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$1.2 million spent on consultants, yet problems linger at Austin living center


With $29 million in federal money on the line at Austin’s institution for people with disabilities, state leaders tried something they had never done in the center’s 97-year history: They hired a consultant to run the place.

The Columbus Organization took the reins of the Austin State Supported Living Center in May 2013. The center needed a big boost after yet another scathing report by state regulators that detailed problems they believed threatened the safety of the center’s 280 residents.

But after paying Columbus $1.2 million for its services over the past year, the Austin institution is facing just as many violations as it did before the consultants arrived.

Last month, state regulators cited the Austin center for failing to meet standards in five out of eight areas of patient care, the same number it failed during its last inspection in March 2013. In a 670-page report issued last month, inspectors said that one patient nearly died because of poor nursing care; another was choked, hit, scratched and otherwise attacked dozens of times by other residents; staffers routinely neglected to tell doctors about medication errors; and employees are working 16-hour shifts because of staff shortages.

The last member of the Columbus team left Austin in mid-March.

“I think it was a costly investment that did not produce the desired results,” said state Rep. Elliott Naishtat, D-Austin, who serves on the Texas House human services committee.

Columbus officials declined to comment.

Officials with the Department of Aging and Disability Services, which oversees the 13 state supported living centers in Texas, say they are satisfied with the company’s performance and that the consultants were never expected to solve all of the facility’s problems.

Commissioner Jon Weizenbaum said the center began to improve under Columbus’ leadership. Employees are now getting additional training and support, are working more closely with residents and getting more clients involved in activities outside of their homes, among other things, he said.

Independent monitors working with the U.S. Justice Department — which has ordered the state to overhaul operations at all the centers — recently praised improvements at the Austin facility, said Scott Schalchlin, assistant commissioner for the living centers. Monitors said last month that the facility is now in substantial compliance with 33 out of 161 requirements, up from 26 in November 2012.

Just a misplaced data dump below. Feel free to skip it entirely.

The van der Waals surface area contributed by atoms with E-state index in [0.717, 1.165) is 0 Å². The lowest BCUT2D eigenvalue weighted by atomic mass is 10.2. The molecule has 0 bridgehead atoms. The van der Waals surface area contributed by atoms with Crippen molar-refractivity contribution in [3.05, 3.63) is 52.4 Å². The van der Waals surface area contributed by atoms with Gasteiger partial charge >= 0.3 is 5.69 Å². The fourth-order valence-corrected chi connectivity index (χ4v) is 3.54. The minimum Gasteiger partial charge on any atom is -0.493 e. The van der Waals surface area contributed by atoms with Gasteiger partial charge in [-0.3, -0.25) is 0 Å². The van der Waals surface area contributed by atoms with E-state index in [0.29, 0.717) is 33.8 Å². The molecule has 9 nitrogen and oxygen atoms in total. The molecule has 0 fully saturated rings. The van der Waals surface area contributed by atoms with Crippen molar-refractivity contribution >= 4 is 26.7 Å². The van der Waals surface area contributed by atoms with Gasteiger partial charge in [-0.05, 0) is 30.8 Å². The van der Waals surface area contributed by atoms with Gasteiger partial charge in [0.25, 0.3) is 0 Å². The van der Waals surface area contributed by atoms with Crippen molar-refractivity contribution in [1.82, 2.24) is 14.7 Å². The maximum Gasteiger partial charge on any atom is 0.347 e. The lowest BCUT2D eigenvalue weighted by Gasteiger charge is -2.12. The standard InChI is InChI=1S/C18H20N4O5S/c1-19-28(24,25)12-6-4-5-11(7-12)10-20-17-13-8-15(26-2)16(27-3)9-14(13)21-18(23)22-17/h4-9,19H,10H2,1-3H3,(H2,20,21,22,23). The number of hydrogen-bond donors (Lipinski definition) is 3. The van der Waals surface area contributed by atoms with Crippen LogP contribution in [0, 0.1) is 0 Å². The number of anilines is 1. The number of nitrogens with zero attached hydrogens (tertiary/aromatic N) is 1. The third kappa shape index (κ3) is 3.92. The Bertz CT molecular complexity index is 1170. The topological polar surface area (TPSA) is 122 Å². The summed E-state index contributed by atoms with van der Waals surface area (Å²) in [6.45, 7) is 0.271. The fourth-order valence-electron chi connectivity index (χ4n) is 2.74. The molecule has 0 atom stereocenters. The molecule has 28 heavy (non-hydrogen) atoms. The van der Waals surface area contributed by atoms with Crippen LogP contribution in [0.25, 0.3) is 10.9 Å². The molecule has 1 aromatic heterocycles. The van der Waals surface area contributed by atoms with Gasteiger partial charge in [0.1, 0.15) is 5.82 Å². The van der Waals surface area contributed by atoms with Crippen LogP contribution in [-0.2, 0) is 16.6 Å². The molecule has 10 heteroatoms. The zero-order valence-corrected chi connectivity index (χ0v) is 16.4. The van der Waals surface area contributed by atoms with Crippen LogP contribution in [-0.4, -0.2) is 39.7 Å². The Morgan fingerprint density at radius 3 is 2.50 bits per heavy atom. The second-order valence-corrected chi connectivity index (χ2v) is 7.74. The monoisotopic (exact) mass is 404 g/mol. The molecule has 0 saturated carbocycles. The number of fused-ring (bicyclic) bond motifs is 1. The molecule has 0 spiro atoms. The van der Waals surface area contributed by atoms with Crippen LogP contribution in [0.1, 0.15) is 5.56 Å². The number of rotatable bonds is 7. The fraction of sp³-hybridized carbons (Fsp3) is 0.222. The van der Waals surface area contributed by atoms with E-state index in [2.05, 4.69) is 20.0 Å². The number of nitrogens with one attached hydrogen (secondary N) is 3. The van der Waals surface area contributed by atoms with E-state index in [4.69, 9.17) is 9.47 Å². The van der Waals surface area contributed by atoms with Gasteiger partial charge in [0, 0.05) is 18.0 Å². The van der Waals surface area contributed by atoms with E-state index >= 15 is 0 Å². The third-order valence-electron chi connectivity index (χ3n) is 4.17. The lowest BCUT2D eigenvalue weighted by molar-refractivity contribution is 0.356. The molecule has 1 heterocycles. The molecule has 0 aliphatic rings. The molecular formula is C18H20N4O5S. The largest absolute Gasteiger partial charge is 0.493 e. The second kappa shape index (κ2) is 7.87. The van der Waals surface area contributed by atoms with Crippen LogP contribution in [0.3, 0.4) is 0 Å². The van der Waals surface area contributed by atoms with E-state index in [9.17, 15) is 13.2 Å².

“You never want to have a review that’s going to produce violations,” Weizenbaum said of the regulatory inspection. “But Columbus helped us do several very important things that we’re continuing to implement now.”

State regulators say that the living center has until June to fix ongoing issues that existed long before Columbus arrived last spring, medical care and client protections among them. If it doesn’t, the facility will lose its Medicaid certification, which brings the center $29 million annually, said Aging and Disability Services spokeswoman Cecilia Cavuto.

That do-or-die mandate is unlike other threats that regulators have made to the Austin center over the years, Cavuto said. Since January 2012, state regulators have threatened to decertify the center five times for failures in resident care. And each time, even when it didn’t make the necessary changes, the Austin facility kept its money through deadline extensions or special improvement agreements.

That’s not expected to happen this time, Cavuto said.

Columbus arrives

Texas’ living centers are state-run campuses for about 3,500  people with intellectual disabilities. Some residents live in a nursing home-style facility where they receive extensive medical care. Some live in houses with other residents, where they are to be supervised by staffers. Some residents have on-campus jobs, such as stuffing envelopes, or work at businesses in the community.

After an extensive investigation, in 2009 the Justice Department demanded changes to the way the centers care for residents, and the state agreed to scores of reforms. Independent monitors were hired to oversee those changes. Meanwhile, state regulators — whose work isn’t related to the Justice Department — continued to inspect living centers for violations of federal regulations.

Columbus was hired to run the Austin center in May 2013 when f ormer center Director Charles Bratcher was forced to resign. He was the third leader to have lost the center’s top job since 2010.